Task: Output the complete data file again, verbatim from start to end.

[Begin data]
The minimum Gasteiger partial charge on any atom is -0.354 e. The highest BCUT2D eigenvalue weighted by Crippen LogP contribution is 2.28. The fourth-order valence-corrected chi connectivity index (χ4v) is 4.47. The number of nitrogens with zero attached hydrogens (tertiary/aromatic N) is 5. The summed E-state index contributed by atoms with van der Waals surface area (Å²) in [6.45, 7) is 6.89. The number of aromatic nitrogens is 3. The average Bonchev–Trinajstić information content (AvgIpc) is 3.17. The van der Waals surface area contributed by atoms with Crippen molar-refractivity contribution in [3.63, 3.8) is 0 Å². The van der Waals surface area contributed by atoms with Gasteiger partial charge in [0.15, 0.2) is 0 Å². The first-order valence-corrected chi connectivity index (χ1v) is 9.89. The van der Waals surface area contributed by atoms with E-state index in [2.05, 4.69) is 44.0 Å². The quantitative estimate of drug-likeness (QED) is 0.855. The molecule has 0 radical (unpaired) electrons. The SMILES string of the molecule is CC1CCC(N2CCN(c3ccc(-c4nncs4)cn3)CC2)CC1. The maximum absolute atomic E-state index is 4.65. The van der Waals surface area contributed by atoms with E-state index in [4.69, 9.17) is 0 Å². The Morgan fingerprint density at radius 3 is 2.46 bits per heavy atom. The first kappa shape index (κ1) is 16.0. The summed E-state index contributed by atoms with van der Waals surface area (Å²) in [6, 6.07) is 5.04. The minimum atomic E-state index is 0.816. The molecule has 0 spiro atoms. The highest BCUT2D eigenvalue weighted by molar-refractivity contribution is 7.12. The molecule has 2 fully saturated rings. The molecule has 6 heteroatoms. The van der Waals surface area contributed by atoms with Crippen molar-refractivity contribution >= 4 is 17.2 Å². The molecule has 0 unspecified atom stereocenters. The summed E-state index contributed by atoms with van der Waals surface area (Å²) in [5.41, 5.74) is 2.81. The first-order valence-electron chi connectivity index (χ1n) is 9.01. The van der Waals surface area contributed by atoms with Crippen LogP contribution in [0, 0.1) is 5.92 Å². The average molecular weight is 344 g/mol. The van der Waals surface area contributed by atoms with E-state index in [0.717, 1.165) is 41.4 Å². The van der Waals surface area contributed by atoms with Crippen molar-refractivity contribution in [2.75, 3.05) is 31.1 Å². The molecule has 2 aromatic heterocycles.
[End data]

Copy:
The minimum Gasteiger partial charge on any atom is -0.354 e. The highest BCUT2D eigenvalue weighted by Crippen LogP contribution is 2.28. The fourth-order valence-corrected chi connectivity index (χ4v) is 4.47. The number of nitrogens with zero attached hydrogens (tertiary/aromatic N) is 5. The summed E-state index contributed by atoms with van der Waals surface area (Å²) in [6.45, 7) is 6.89. The number of aromatic nitrogens is 3. The average Bonchev–Trinajstić information content (AvgIpc) is 3.17. The van der Waals surface area contributed by atoms with Crippen molar-refractivity contribution in [3.63, 3.8) is 0 Å². The van der Waals surface area contributed by atoms with Gasteiger partial charge in [0.15, 0.2) is 0 Å². The first-order valence-corrected chi connectivity index (χ1v) is 9.89. The van der Waals surface area contributed by atoms with E-state index in [2.05, 4.69) is 44.0 Å². The quantitative estimate of drug-likeness (QED) is 0.855. The molecule has 0 radical (unpaired) electrons. The SMILES string of the molecule is CC1CCC(N2CCN(c3ccc(-c4nncs4)cn3)CC2)CC1. The maximum absolute atomic E-state index is 4.65. The van der Waals surface area contributed by atoms with E-state index in [4.69, 9.17) is 0 Å². The Morgan fingerprint density at radius 3 is 2.46 bits per heavy atom. The first kappa shape index (κ1) is 16.0. The summed E-state index contributed by atoms with van der Waals surface area (Å²) in [6, 6.07) is 5.04. The minimum atomic E-state index is 0.816. The molecule has 0 spiro atoms. The highest BCUT2D eigenvalue weighted by molar-refractivity contribution is 7.12. The molecule has 2 fully saturated rings. The molecule has 6 heteroatoms. The van der Waals surface area contributed by atoms with Crippen molar-refractivity contribution >= 4 is 17.2 Å². The molecule has 0 unspecified atom stereocenters. The summed E-state index contributed by atoms with van der Waals surface area (Å²) in [5.41, 5.74) is 2.81. The first-order valence-electron chi connectivity index (χ1n) is 9.01. The van der Waals surface area contributed by atoms with Crippen LogP contribution in [0, 0.1) is 5.92 Å². The average molecular weight is 344 g/mol. The van der Waals surface area contributed by atoms with E-state index in [0.717, 1.165) is 41.4 Å². The van der Waals surface area contributed by atoms with Crippen molar-refractivity contribution in [2.75, 3.05) is 31.1 Å². The molecule has 2 aromatic heterocycles.